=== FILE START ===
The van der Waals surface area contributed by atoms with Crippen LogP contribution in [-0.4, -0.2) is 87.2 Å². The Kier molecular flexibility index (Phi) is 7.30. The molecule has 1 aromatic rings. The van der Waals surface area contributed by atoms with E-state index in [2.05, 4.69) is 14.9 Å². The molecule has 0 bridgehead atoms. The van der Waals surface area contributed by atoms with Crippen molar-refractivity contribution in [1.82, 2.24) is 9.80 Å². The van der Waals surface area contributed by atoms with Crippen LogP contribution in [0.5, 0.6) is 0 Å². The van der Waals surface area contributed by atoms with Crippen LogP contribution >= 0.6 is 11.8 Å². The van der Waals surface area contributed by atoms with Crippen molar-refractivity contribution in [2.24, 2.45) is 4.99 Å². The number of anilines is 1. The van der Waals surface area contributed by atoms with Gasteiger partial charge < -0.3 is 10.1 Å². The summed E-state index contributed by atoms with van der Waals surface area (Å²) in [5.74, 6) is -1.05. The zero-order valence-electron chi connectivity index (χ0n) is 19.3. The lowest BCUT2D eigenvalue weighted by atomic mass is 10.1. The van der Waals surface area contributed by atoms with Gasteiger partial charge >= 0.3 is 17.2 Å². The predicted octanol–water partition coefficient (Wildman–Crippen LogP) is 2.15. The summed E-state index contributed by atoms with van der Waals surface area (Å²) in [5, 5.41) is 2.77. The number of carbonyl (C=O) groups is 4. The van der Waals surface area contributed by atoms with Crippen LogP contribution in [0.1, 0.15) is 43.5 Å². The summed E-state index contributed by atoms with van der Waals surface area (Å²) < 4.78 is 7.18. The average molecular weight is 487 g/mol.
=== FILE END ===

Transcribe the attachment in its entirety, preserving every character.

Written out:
The van der Waals surface area contributed by atoms with Crippen LogP contribution in [-0.4, -0.2) is 87.2 Å². The Kier molecular flexibility index (Phi) is 7.30. The molecule has 1 aromatic rings. The van der Waals surface area contributed by atoms with E-state index in [2.05, 4.69) is 14.9 Å². The molecule has 0 bridgehead atoms. The van der Waals surface area contributed by atoms with Crippen molar-refractivity contribution in [1.82, 2.24) is 9.80 Å². The van der Waals surface area contributed by atoms with Crippen LogP contribution in [0.5, 0.6) is 0 Å². The van der Waals surface area contributed by atoms with Crippen LogP contribution >= 0.6 is 11.8 Å². The van der Waals surface area contributed by atoms with Crippen molar-refractivity contribution in [2.24, 2.45) is 4.99 Å². The number of anilines is 1. The van der Waals surface area contributed by atoms with Gasteiger partial charge < -0.3 is 10.1 Å². The summed E-state index contributed by atoms with van der Waals surface area (Å²) in [5.74, 6) is -1.05. The zero-order valence-electron chi connectivity index (χ0n) is 19.3. The lowest BCUT2D eigenvalue weighted by atomic mass is 10.1. The van der Waals surface area contributed by atoms with Gasteiger partial charge >= 0.3 is 17.2 Å². The predicted octanol–water partition coefficient (Wildman–Crippen LogP) is 2.15. The summed E-state index contributed by atoms with van der Waals surface area (Å²) in [5, 5.41) is 2.77. The number of carbonyl (C=O) groups is 4. The van der Waals surface area contributed by atoms with Crippen LogP contribution in [0.1, 0.15) is 43.5 Å². The summed E-state index contributed by atoms with van der Waals surface area (Å²) < 4.78 is 7.18. The average molecular weight is 487 g/mol.